Businesses are seeing budgets stretched in many ways, but, as Owain Thomas found, advisers who are creative with solutions could produce a windfall for themselves in the group critical illness market
Critical illness (CI) has a good take-up rate because everyone knows someone who has had either a heart attack, a stroke or cancer.
Being about a tenth the size of the group income protection (GIP) market and about a 20th of the group life one means it has some ground to make up.
But while both these sectors are largely stable, the group CI one is a consistently growing market that should warrant the attention of insurers.
Alex Pickard, senior consultant at PMI Health Group, agreed the market was still in its infancy and likely to develop slowly but steadily in the short term.
“It’s still very much a smaller sibling to group income protection and group life in terms of peoples’ aspirations for it and their queries,” he said.
“With private medical insurance (PMI), we have 1,600 corporate clients, but only a handful of CI schemes and most of those tend to be flexible benefit ones.
That’s what we’ve seen over the last few years and expect to continue largely employee-funded and collected through payroll.
“The benefit doesn’t do as much for the employer as GIP and so they’re less willing to fund it, unless it’s an executive perk,” he added.
CALM AMID THE STORM
That is not to suggest CI is a shrinking or stagnant market far from it. As recent figures from Swiss Re showed, it maintained steady growth in 2010.
But this movement towards flexible or employee funding is one of the main issues most working within the market note as a constraint on it, reaching a similar level to that of GIP or life.
For this to happen, employers will have to be encouraged or find reasons to fund it themselves. But this might be easier said than done.
“If employers are going to be persuaded to part with their money to fund CI, they would need to see some clear benefit for themselves and it’s quite hard to establish that,” Pickard continued.
“People talk about its importance for retention, but that’s quite hard to quantify and quite soft, really. Until employers can see tangible benefits for themselves, I can’t see them rushing to fund it.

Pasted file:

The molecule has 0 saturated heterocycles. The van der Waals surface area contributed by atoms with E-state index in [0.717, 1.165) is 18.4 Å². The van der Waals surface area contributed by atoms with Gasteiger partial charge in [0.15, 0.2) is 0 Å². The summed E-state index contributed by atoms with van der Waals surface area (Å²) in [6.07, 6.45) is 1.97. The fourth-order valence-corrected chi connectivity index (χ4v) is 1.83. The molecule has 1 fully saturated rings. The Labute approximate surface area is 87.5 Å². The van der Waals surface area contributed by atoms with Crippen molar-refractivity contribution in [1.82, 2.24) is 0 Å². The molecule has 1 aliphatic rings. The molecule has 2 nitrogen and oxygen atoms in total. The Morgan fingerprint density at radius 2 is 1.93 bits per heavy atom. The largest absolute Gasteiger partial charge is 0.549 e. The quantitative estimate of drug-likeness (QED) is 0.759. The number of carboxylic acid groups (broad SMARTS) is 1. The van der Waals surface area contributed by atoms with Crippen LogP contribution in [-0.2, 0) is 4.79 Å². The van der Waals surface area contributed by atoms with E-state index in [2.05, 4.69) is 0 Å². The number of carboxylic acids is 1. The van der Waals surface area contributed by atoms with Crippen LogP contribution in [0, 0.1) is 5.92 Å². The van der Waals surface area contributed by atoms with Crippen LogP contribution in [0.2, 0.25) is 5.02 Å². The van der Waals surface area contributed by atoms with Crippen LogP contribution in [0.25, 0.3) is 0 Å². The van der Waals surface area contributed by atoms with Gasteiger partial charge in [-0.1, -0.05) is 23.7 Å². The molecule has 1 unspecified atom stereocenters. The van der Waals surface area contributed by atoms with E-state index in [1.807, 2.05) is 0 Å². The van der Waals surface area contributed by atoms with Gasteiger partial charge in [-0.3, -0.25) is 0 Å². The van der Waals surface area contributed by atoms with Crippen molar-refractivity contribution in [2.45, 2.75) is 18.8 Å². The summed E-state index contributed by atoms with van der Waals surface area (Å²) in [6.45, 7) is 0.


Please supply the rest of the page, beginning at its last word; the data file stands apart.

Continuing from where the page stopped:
“Just off the top of my head, maybe providers could offer a dual benefit that pays to the employee and to the employer so that they can fund a replacement in the original employee’s absence,” he added.
One of the great unknowns in the group risk and employee benefits market is the introduction of the National Employment Savings Trust (NEST) next year.
Predictions about its success often swing from one extreme to the other. But with no protection element included in the pension savings vehicle, it is likely to be down to advisers to push this subject into employers’ spotlights.
Pickard, for his part, queried whether bosses would have enough money available to fund things such as group CI when NEST is introduced.
“Spending afresh on new benefits is going to be squeezed. So, certainly for the foreseeable future, I see CI going down the flex or voluntary route.
“NEST is an opportunity to talk to people about what they want to do. But given that we’re coming out of a recession, even if company finances are doing OK, CI may get lost in the pecking order when it comes to an overview,” he surmised.
Arguably the key defining aspect of the individual CI market is the definitions war being fought out by providers, whether that be purely in number of conditions covered, or more recently, those done so to ABI+ level.
Happily for the group arena, this arms race has not proved contagious meaning that generally, products cover the most commonly claimed-upon conditions, usually to ABI+ standard.
'Limited impact to the quality index'
On Monday 6 April
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